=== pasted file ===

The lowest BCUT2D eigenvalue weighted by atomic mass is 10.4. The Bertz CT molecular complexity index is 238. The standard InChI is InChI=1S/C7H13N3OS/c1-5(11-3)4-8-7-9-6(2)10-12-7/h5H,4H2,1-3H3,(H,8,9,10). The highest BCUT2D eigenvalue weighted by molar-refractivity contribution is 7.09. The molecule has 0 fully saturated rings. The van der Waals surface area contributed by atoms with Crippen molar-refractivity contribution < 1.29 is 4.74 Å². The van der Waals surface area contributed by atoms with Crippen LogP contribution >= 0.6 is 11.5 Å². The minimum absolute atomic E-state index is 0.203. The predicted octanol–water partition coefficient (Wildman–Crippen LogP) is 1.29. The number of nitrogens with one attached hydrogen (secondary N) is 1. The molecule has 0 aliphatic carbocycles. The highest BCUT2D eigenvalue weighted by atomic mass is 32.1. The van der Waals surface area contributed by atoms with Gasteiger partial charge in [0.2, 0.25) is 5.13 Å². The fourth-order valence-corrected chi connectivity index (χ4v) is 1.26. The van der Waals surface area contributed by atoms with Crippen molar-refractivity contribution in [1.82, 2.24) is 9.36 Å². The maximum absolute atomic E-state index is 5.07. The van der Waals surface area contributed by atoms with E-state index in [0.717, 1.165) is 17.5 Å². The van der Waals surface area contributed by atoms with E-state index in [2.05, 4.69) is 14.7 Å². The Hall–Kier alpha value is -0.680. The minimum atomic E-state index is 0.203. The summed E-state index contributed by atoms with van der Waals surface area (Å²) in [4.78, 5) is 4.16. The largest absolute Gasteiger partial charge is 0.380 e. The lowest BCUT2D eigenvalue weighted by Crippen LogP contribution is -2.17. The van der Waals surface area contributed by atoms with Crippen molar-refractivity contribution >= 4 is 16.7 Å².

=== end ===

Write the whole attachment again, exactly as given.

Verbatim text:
The lowest BCUT2D eigenvalue weighted by atomic mass is 10.4. The Bertz CT molecular complexity index is 238. The standard InChI is InChI=1S/C7H13N3OS/c1-5(11-3)4-8-7-9-6(2)10-12-7/h5H,4H2,1-3H3,(H,8,9,10). The highest BCUT2D eigenvalue weighted by molar-refractivity contribution is 7.09. The molecule has 0 fully saturated rings. The van der Waals surface area contributed by atoms with Crippen molar-refractivity contribution < 1.29 is 4.74 Å². The van der Waals surface area contributed by atoms with Crippen LogP contribution >= 0.6 is 11.5 Å². The minimum absolute atomic E-state index is 0.203. The predicted octanol–water partition coefficient (Wildman–Crippen LogP) is 1.29. The number of nitrogens with one attached hydrogen (secondary N) is 1. The molecule has 0 aliphatic carbocycles. The highest BCUT2D eigenvalue weighted by atomic mass is 32.1. The van der Waals surface area contributed by atoms with Gasteiger partial charge in [0.2, 0.25) is 5.13 Å². The fourth-order valence-corrected chi connectivity index (χ4v) is 1.26. The van der Waals surface area contributed by atoms with Crippen molar-refractivity contribution in [1.82, 2.24) is 9.36 Å². The maximum absolute atomic E-state index is 5.07. The van der Waals surface area contributed by atoms with E-state index in [0.717, 1.165) is 17.5 Å². The van der Waals surface area contributed by atoms with E-state index in [2.05, 4.69) is 14.7 Å². The Hall–Kier alpha value is -0.680. The minimum atomic E-state index is 0.203. The summed E-state index contributed by atoms with van der Waals surface area (Å²) in [4.78, 5) is 4.16. The largest absolute Gasteiger partial charge is 0.380 e. The lowest BCUT2D eigenvalue weighted by Crippen LogP contribution is -2.17. The van der Waals surface area contributed by atoms with Crippen molar-refractivity contribution >= 4 is 16.7 Å².